In the mid-1960s, Australian yoga teacher Anne Hamilton-Byrne founded the Family Cult and convinced her followers she was the reincarnation of Jesus Christ.
For decades starting in the 1960s, just outside of the bustling city of Melbourne, Australia, a group of people operated in near-total secrecy under the control of a woman who believed herself to be the reincarnation of Jesus Christ. That woman was Anne Hamilton-Byrne and the disturbing sect she led was known as the Family Cult.
Stolen children, rituals involving psychedelic drugs, and torture were all part of Anne Hamilton-Byrne’s plan to create a master race for a war that hadn’t yet begun. Ultimately, the Family Cult would amass a following of nearly 500 members before it finally unraveled because of one rebellious teenager, finally bringing the group’s horrific abuses to light.
Anne Hamilton-Byrne Before The Family Cult
By the time Anne Hamilton-Byrne rose to power as a cult leader with a small army of followers, she had amassed a fortune and adorned herself in fine clothes and jewelry. She looked more the part of an urban socialite than a pseudo-religious leader, and her position of influence and wealth was a long way from the small farming settlement a few hours outside of Melbourne where she grew up.
Born as Evelyn Edwards in 1921, young Anne’s mother died in an asylum after being diagnosed as paranoid schizophrenic. Because her father had trouble holding down a job and wasn’t up to the task of being a single parent, Hamilton-Byrne spent much of her childhood in and out of orphanages.
After giving birth to a single child and losing her husband in a car accident, Hamilton-Byrne began to immerse herself in yoga. At the time, yoga was still very mysterious to much of the Western world, but Hamilton-Byrne was drawn to its connections with Eastern religion and would eventually begin teaching yoga to curious middle-class housewives in Melbourne. What followed was anything but a typical budding career as a yoga teacher.
The Disturbing Realities Of Life Inside The Family Cult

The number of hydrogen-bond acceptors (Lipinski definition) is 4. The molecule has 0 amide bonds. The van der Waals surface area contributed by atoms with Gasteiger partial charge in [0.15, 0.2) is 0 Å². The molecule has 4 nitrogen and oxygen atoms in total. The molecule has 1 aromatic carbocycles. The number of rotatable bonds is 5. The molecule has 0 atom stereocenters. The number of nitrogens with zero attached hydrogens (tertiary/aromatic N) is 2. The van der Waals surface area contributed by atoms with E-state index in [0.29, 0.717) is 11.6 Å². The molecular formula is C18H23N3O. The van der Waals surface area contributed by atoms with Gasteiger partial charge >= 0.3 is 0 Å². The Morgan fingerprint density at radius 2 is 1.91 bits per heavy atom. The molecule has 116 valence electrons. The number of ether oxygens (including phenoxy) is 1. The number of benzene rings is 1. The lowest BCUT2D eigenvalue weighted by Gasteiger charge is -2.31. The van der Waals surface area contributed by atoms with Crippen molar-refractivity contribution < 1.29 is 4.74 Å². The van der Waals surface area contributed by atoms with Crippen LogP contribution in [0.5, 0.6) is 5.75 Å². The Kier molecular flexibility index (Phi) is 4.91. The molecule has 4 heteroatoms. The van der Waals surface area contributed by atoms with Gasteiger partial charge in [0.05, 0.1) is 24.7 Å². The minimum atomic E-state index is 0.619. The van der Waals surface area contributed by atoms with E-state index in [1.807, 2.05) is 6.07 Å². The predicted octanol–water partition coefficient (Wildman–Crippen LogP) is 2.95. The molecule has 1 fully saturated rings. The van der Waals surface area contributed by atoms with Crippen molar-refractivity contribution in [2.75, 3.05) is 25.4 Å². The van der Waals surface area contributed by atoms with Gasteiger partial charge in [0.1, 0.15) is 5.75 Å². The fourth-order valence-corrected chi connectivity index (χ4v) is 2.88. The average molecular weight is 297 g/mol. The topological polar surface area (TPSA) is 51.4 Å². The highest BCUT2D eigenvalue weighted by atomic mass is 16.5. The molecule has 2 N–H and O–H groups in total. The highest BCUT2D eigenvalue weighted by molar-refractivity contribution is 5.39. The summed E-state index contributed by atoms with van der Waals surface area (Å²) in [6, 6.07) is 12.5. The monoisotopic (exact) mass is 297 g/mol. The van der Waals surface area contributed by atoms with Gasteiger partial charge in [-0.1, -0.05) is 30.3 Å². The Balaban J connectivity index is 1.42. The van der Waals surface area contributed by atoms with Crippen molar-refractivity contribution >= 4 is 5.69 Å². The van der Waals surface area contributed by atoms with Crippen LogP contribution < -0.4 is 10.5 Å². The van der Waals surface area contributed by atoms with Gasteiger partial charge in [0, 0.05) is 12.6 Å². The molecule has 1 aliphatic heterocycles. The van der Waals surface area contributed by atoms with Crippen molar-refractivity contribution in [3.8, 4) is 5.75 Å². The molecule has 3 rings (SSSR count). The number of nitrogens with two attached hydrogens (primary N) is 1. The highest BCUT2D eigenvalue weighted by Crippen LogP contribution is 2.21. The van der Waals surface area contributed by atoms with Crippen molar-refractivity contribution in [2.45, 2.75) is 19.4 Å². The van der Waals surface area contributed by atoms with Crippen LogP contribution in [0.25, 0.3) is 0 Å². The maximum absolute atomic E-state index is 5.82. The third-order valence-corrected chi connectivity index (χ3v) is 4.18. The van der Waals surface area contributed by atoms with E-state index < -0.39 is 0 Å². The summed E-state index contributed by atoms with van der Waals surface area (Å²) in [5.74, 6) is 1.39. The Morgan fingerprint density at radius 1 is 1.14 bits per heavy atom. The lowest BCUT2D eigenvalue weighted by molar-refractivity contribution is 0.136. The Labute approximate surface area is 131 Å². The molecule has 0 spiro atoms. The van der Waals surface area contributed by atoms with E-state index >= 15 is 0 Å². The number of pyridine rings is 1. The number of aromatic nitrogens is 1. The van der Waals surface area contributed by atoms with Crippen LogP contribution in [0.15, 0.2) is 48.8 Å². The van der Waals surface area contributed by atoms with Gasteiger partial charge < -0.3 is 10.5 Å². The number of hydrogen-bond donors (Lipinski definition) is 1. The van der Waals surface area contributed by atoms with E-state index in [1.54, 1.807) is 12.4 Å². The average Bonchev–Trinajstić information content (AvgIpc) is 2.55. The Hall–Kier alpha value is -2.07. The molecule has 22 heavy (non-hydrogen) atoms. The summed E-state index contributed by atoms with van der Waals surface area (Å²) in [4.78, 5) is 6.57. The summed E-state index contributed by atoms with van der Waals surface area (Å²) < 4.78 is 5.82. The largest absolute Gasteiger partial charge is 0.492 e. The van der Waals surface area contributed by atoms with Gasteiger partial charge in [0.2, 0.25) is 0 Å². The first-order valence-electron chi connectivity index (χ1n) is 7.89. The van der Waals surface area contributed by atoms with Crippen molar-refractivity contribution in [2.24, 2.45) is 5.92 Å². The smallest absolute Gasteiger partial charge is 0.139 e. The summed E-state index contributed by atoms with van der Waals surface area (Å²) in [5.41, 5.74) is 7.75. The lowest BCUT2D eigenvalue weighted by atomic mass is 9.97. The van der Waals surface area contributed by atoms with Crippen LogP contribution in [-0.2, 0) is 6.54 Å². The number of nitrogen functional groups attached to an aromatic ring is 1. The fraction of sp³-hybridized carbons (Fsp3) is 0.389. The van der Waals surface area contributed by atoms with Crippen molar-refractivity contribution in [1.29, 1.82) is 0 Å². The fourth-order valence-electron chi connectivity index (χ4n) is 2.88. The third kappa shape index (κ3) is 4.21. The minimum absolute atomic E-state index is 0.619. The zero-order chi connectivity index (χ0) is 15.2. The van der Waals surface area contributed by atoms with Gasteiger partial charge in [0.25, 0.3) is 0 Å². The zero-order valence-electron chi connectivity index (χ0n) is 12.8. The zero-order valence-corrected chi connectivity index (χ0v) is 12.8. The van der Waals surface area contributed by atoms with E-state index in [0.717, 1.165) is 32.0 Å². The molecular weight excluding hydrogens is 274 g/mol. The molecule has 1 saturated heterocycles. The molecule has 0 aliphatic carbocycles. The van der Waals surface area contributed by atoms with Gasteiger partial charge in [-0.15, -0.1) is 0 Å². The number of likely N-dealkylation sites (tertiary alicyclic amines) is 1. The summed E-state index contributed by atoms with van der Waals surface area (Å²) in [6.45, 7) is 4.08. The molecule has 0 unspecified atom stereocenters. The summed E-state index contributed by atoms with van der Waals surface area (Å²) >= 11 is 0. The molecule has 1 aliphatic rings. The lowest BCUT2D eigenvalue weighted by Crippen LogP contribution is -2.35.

By the early 1960s, Eastern religion and mysticism had begun to capture the interest of the West and Hamilton-Byrne had built a reputation for herself among those in Melbourne who were fascinated with the new trend.
When she met Dr. Raynor Johnson, a soon-to-be-retired physicist, everything changed for Hamilton-Byrne. Johnson was captivated with her charm. Speaking of her, Johnson wrote in his journal that she was “unquestionably the wisest, the serenest, and most gracious and generous soul I have ever met.” The two experimented with LSD and Johnson introduced her to doctors, nurses, and lawyers who were also seeking new age wisdom and looked to the charming yoga teacher for guidance.
I had to start it. That was divine orders. That was my mission. That was the divine vision.
Johnson helped recruit people to the cult and eventually, they used his property “Santiniken” on the outskirts of Melbourne as their headquarters, building a lodge on the grounds for group meetings and discussions.
It didn’t take long for weekly meetings to follow with Hamilton-Byrne delivering her message – a mishmash of Hindu, Buddhism, and Christianity – to her followers. Hamilton-Byrne thought of herself on the same level as deities Jesus Christ, Buddha, and Krishna. And after being brainwashed by her teachings, so did her followers.
In addition to gaining members through Johnson, Santiniketan member Marion Villimek, also contributed a great deal. She managed Newhaven Hospital, a psychiatric hospital which treated many of its patients with LSD. Many of the hospital’s staff were members of the Family and it was used as a way to recruit potential new members as well.